-The Arcade industry faltered with the Great Video Game Crash of 1983 (though Consoles were mostly at fault there)- the "Video Game Fad" had seemingly died at home, though arcades stuck around. Nintendo came roaring back with the NES, which hurt business further- never before had such QUALITY games been available at home! And some of them weren't even available in Arcades- Metroid and Mega Man were only on the NES! Arcades were kind of hurting until the rise of Street Fighter II in the '90s- this allowed for competitive, person-to-person play on an unprecedented scale, and reinvigorated the system. Fighting Games were the official new Big Business, and the most-profitable game ever would be NBA Jam of all things.

    -"Arcade Perfect" was a mythical thing for kids back in the day, too. Every game put on the SNES or Genesis would be graded on how close it matched the original Arcade version- those giant cabinets with their high-powered whatsits were much too strong for a mere 16-bit system to compete against, especially graphically. Even Street Fighter II couldn't be done properly, though the SNES came kinda close (the poor Genesis had weaker colors and couldn't match it)- the best one overall was Super SFII Turbo for the $700-800 3DO. The final death knell for Arcades, however, came during the Next Generation- though the PlayStation and Saturn STILL couldn't quite compete with Arcade graphical power (they were upgrading faster than even the Consoles could), they were close- close enough that Arcades didn't seem quite so important. Eventually, the Sega Dreamcast became the first system (just after the Next Generation) to IMPROVE upon an Arcade game with Soul Calibur, and by that point, the Arcades were done as a thing. Eventually, you only saw Arcade games where they once were- bars, movie theatres and other places.

    -In Japan, however, the "Game Centers" (as they were called) retained their popularity, and even today you will find multi-story buildings FULL of Arcade machines- going there last year was eye-opening on this front, as each popular area around a Train Station would pack TONS of these things. They'd have floors for old games, floors for photo booths, floors for Fighting Games, etc. It was a bizarre relic to see a culture so thriving on this front, though many, if not most of the games weren't new in the slightest. They primarily seemed to be after-school hangouts for High School & College-aged kids- I was probably the oldest person there by a ways just about every time.

    -Arcades were never really common in my hometown- it had about 65,000 people when I lived there, and only two Arcades- one in a close by mall (I was too young to go, but it had the rad X-Men Beat 'Em Up game), and another halfway downtown. Sadly, that one was a BIT of a journey for me even in Middle School, so I rarely went (or had much money to blow in it), and it went out of business when I was in High School. They had another one downtown at one point, but it was ridiculously tiny (I recall it looking more or less like a hallway). The local College had a small room with some games, allowing me my first visions of Virtua Fighter (where I discovered that the hideous graphics were actually beautifully-smooth- the advantage of polygons) and Dark Stalkers- my friends and I went there for a short time on our lunches when we were in Middle School. Alas... the whole thing kinda died. When I moved to Edmonton, there were only a handful of Arcades left, and West Edmonton Mall's Playdium didn't last long (it was huge and high-tech... but was mostly competitive physical games with a few PlayStations set up on the upper floor). The mall still has a couple of Arcades in it, actually, but they're the same kind of stuff- a giant Trivia Game, a Connect Four machine, a giant Pac-Man four-player game, etc. But the good Arcade (which unfortunately got a bad rep because drug-dealing kids would hang out in front of it later at night) has long since gotten rid of its Neo*Geo and Street Fighter machines, keeping only the Dance Dance Revolution-type stuff. Because really... everyone just plays the good games at HOME, now.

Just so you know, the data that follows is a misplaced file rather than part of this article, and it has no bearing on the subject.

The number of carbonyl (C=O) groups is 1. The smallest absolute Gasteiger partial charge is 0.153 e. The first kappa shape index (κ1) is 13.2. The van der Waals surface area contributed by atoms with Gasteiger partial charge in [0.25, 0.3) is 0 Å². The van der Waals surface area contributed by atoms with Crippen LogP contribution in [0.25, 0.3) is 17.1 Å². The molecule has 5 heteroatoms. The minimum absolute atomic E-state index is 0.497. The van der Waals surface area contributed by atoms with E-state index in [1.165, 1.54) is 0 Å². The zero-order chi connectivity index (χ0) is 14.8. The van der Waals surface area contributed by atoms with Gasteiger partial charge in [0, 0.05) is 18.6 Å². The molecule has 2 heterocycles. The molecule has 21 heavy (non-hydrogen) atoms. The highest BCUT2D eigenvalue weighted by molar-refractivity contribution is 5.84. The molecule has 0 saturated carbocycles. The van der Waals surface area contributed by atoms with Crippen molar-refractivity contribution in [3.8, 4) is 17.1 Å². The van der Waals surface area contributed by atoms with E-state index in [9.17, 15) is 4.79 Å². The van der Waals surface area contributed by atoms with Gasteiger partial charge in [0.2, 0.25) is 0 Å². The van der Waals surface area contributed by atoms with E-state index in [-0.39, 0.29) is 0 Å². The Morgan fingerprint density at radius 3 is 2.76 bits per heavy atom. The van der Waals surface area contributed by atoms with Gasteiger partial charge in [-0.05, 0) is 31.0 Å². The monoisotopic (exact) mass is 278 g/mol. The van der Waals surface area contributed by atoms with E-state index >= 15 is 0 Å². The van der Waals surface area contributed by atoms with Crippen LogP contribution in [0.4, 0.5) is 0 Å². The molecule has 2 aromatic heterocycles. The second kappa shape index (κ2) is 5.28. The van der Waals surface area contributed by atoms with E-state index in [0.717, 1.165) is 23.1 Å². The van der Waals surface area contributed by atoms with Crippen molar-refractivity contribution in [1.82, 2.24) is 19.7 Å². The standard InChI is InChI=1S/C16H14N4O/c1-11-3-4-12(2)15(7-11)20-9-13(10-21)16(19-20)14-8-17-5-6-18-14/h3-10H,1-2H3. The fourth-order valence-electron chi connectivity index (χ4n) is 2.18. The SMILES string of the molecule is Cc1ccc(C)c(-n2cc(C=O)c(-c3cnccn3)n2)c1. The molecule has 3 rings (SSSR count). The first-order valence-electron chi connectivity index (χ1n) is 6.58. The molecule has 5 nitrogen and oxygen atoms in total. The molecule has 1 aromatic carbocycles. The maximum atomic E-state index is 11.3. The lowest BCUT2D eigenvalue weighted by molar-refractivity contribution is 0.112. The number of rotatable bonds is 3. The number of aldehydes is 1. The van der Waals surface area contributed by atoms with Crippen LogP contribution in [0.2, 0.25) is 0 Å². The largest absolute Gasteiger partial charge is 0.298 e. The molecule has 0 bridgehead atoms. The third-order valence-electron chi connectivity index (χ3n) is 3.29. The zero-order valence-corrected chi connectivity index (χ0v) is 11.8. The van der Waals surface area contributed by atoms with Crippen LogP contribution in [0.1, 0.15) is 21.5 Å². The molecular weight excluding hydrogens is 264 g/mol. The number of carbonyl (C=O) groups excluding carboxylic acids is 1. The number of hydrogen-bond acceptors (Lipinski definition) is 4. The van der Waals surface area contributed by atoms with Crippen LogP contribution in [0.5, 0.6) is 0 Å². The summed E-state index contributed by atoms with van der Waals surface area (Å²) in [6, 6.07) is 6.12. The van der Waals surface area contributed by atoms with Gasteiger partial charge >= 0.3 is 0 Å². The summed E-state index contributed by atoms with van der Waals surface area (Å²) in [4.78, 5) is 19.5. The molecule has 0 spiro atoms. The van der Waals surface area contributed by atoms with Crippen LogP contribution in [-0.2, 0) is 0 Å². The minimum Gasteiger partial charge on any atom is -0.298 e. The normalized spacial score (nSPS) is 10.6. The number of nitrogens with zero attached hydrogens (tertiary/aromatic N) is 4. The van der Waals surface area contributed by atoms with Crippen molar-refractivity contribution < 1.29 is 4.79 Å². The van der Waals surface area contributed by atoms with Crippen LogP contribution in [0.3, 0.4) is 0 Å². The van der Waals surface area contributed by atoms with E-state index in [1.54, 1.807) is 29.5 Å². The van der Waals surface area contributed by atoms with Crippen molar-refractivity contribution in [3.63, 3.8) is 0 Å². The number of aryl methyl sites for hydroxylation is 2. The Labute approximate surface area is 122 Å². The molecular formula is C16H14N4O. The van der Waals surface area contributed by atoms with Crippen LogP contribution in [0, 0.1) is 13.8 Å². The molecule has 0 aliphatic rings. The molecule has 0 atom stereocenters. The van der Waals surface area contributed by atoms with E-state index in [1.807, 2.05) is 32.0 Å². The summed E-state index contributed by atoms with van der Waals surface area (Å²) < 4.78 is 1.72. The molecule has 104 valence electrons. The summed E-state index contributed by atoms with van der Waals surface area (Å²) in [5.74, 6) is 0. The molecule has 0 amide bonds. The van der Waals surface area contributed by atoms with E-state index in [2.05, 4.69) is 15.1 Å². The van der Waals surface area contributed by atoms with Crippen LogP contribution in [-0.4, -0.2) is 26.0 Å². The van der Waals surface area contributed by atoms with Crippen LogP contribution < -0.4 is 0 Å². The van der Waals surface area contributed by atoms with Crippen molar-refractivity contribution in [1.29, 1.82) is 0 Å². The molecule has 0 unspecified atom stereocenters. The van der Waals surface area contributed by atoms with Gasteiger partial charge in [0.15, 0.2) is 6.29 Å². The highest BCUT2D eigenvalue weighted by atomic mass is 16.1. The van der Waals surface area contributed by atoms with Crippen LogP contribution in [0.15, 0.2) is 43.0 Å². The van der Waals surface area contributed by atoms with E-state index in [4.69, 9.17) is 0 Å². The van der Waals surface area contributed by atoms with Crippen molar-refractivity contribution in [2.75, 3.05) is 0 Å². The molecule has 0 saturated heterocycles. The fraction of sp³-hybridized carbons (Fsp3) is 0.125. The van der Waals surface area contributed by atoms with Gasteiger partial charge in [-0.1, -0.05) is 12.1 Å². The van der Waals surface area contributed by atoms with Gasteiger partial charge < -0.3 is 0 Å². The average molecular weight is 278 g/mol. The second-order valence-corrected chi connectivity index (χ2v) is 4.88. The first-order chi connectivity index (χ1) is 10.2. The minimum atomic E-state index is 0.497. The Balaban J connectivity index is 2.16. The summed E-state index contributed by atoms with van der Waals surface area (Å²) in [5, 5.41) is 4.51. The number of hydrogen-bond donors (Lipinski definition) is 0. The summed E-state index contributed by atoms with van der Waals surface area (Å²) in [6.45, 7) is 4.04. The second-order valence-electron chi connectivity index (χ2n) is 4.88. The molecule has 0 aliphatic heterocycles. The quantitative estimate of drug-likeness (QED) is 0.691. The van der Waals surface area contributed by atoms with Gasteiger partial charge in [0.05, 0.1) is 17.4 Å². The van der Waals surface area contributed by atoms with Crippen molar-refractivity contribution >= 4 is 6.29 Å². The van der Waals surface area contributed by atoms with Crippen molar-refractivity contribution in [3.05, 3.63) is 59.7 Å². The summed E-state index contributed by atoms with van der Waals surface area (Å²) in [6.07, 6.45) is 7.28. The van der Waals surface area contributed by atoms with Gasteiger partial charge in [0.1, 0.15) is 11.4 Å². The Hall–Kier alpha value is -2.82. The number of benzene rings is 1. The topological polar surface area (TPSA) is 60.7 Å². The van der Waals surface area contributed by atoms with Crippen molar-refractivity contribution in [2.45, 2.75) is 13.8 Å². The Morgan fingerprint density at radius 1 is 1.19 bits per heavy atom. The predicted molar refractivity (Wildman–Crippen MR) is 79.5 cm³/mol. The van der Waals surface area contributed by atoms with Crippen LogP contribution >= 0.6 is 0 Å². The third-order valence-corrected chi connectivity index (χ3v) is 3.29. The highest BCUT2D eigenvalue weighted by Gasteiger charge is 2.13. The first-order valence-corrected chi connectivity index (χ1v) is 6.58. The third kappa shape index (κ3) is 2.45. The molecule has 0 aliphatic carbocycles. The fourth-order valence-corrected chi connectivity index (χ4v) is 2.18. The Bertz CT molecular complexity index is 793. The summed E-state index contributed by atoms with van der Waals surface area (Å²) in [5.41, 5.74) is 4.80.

---

    The Consoles:


    THE ATARI 2600 (1977):
    -Usually just called "The Atari", this system was omnipresent in the early days, and was the first REALLY big system. It was a monster seller that was also attached to numerous disappointments (none moreso than E.T., fabled as the worst video game of all time, and a major contributor to the Great Video Game Crash of 1983), which eventually sunk them, AND the industry. Still, however, games were made until 1992, making it the #2 longest-running system in history (behind only the Neo*Geo). When the NES arrived in 1985, the Atari redesigned itself as a "budget" console

    THE INTELLIVISION (1980):
    -Mattel, the creators of Barbie and He-Man, got into the video game industry in 1980 as rivals for Atari and their 2600. The graphics were better, but the roster of games was much smaller- they ended up producing a lot of Licensed Games.

    THE COLECOVISION (1982):
    -Well-known for being one of the iconic "Old Systems" thanks to its distinctive name. It was one of the most powerful systems of its day, but died in only a couple years, as the Great Video Game Crash of 1983 killed the market. Few of its games were exclusives, but they had the most-accurate versions of most Arcade games.

    THE ATARI 5200 (1982):
    -The Atari 5200 was a successor to the 2600, and an odd example of a system released TOO soon- the 2600 was still very popular, and so the "deluxe" version suffered in sales. Then you had competition from the Colecovision AND the aforementioned Crash of 1983. Also their joystick sucked, apparently literally rotting thanks to the cheap rubber.

  3. #14083
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    Re: Jab's Builds!

    Quote Originally Posted by Jabroniville View Post
    Ah, I remember that one. I actually thought there was a girl in Sunset Riders, because I recall the Character Select Screen of this one. I'd actually played it eons ago, too! There's only the two characters, right?
    Yup. Annie, who is after the the main villain for killing her family, and Clint, the bounty hunter she hired to help her get her revenge. So she's actually the main hero, and can easily mow down as many enemies as Clint, which is pretty cool.

  4. #14084